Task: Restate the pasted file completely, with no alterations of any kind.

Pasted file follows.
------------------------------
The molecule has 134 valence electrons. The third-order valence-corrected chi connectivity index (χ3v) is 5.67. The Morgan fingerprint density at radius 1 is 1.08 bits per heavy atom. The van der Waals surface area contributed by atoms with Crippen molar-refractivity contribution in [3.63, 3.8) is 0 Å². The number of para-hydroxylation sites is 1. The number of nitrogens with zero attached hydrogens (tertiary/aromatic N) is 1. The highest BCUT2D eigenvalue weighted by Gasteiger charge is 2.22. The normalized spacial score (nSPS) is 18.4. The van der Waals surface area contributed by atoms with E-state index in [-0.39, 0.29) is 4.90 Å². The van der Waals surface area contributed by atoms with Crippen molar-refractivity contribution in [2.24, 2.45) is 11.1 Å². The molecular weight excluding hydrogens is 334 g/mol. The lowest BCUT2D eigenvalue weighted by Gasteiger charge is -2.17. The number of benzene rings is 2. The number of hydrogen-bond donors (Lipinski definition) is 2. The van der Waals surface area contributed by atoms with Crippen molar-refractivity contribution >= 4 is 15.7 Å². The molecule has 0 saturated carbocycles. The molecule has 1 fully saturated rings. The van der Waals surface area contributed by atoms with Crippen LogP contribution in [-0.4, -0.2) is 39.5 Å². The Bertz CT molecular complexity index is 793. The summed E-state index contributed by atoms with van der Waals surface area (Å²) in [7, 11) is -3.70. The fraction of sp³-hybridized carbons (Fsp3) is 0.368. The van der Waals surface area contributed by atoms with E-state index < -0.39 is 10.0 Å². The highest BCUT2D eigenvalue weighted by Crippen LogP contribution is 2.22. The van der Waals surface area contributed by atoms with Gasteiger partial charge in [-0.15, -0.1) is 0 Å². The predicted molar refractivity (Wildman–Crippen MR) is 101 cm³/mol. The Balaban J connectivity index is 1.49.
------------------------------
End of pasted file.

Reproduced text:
The molecule has 134 valence electrons. The third-order valence-corrected chi connectivity index (χ3v) is 5.67. The Morgan fingerprint density at radius 1 is 1.08 bits per heavy atom. The van der Waals surface area contributed by atoms with Crippen molar-refractivity contribution in [3.63, 3.8) is 0 Å². The number of para-hydroxylation sites is 1. The number of nitrogens with zero attached hydrogens (tertiary/aromatic N) is 1. The highest BCUT2D eigenvalue weighted by Gasteiger charge is 2.22. The normalized spacial score (nSPS) is 18.4. The van der Waals surface area contributed by atoms with E-state index in [-0.39, 0.29) is 4.90 Å². The van der Waals surface area contributed by atoms with Crippen molar-refractivity contribution in [2.24, 2.45) is 11.1 Å². The molecular weight excluding hydrogens is 334 g/mol. The lowest BCUT2D eigenvalue weighted by Gasteiger charge is -2.17. The number of benzene rings is 2. The number of hydrogen-bond donors (Lipinski definition) is 2. The van der Waals surface area contributed by atoms with Crippen molar-refractivity contribution >= 4 is 15.7 Å². The molecule has 0 saturated carbocycles. The molecule has 1 fully saturated rings. The van der Waals surface area contributed by atoms with Crippen LogP contribution in [-0.4, -0.2) is 39.5 Å². The Bertz CT molecular complexity index is 793. The summed E-state index contributed by atoms with van der Waals surface area (Å²) in [7, 11) is -3.70. The fraction of sp³-hybridized carbons (Fsp3) is 0.368. The van der Waals surface area contributed by atoms with E-state index < -0.39 is 10.0 Å². The highest BCUT2D eigenvalue weighted by Crippen LogP contribution is 2.22. The van der Waals surface area contributed by atoms with Gasteiger partial charge in [-0.15, -0.1) is 0 Å². The predicted molar refractivity (Wildman–Crippen MR) is 101 cm³/mol. The Balaban J connectivity index is 1.49.